Europeans showed their disgruntlement with traditional party politics in 2019, swinging heavily towards ‘populist’ alternatives in European Parliament elections . Populist groups have also been gaining ground in national parliaments , often only a few years after launch.
Main populist parties in the EU, at the end of 2019
Sources: European Parliament and national election commissions .
A strong emphasis on job, family values and patriotism put Poland’s Law and Justice (PiS) party on course for re-election in October 2019. Power in Italy has swung to the Five Star Movement (M5S) and more recently to its former coalition partner the League, whose leader Matteo Salvini pulled out in August 2019 hoping to force an early election which opinion polls suggest he could now win. Some traditional ruling parties, such as Romania’s Social Democrats, have turned increasingly populist to preserve support.
Elsewhere, mainstream parties have beaten off the challenge only by forming uncomfortable coalitions among themselves, or by adopting some of the populists’ demands especially on slowing-down economic adjustment and restraining immigration. This has allowed the National Rally in France, Alternativ für Deutschland (AfD) in Germany, rival Dutch populists Geert Wilders and Thierry Baudet, the UK’s Brexit Party and new conservative-nationalist groups in Scandinavia and Eastern Europe to reshape the national agenda even when still in opposition.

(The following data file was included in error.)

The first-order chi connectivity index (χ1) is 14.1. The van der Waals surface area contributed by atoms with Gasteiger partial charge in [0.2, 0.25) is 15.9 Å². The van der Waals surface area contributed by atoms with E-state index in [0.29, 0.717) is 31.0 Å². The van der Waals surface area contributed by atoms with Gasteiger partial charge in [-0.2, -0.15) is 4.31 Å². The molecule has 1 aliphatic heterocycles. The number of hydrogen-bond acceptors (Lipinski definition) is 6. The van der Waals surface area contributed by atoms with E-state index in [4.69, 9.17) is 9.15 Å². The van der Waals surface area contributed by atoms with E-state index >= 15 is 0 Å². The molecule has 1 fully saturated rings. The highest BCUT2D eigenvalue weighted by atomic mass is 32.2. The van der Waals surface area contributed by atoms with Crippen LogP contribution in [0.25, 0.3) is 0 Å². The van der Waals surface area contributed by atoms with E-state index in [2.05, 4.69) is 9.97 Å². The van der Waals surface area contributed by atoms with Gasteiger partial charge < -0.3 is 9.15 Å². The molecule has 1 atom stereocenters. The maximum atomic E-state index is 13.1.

While some populist parties (such as the Danish People’s Party, Greece’s Golden Dawn, Croatia’s Human Shield and Romania’s once-mainstream Social Democrats) have recently fallen away in the polls, others are still on the rise, looking to be kingmakers or coalition partners after their next election. Populists gained more than a quarter of votes cast nationally in Europe in 2018 .
What is populism?
We expect political parties to offer policies that people want. But ‘populism’ raises alarm because it opens the door to policies that:
- Impose simple, ‘common sense’ solutions that may ignore the complexities of the problem.
- Allow a majority interest to override those of vulnerable minorities.
- Are chosen just on popularity, with no underlying political principle.
Populists try extra hard to show that they are ‘on the side of the people’, defending the many whose interests have been submerged by those of excessively influential or privileged small groups. This enemy is often branded the Elite – an unholy alliance of those with most power and the “1%” who control the nation’s wealth . Traditional political leaders, even where elected, are accused of not representing the majority, instead promoting the interests (because they rely on the support) of big businesses, the ultra-rich, or malign foreign powers, and a civil-service bureaucracy that blocks radical change. Populists sometimes extend this target to other minority groups, even those who were once disadvantaged but may have shaped past policy to improve their situation. This can include particular ethnic groups or religious denominations, feminist movements, immigrants, the LGBTQ community, or anyone else for whom the Elite seems to show a special concern.
Populists’ Us and Them story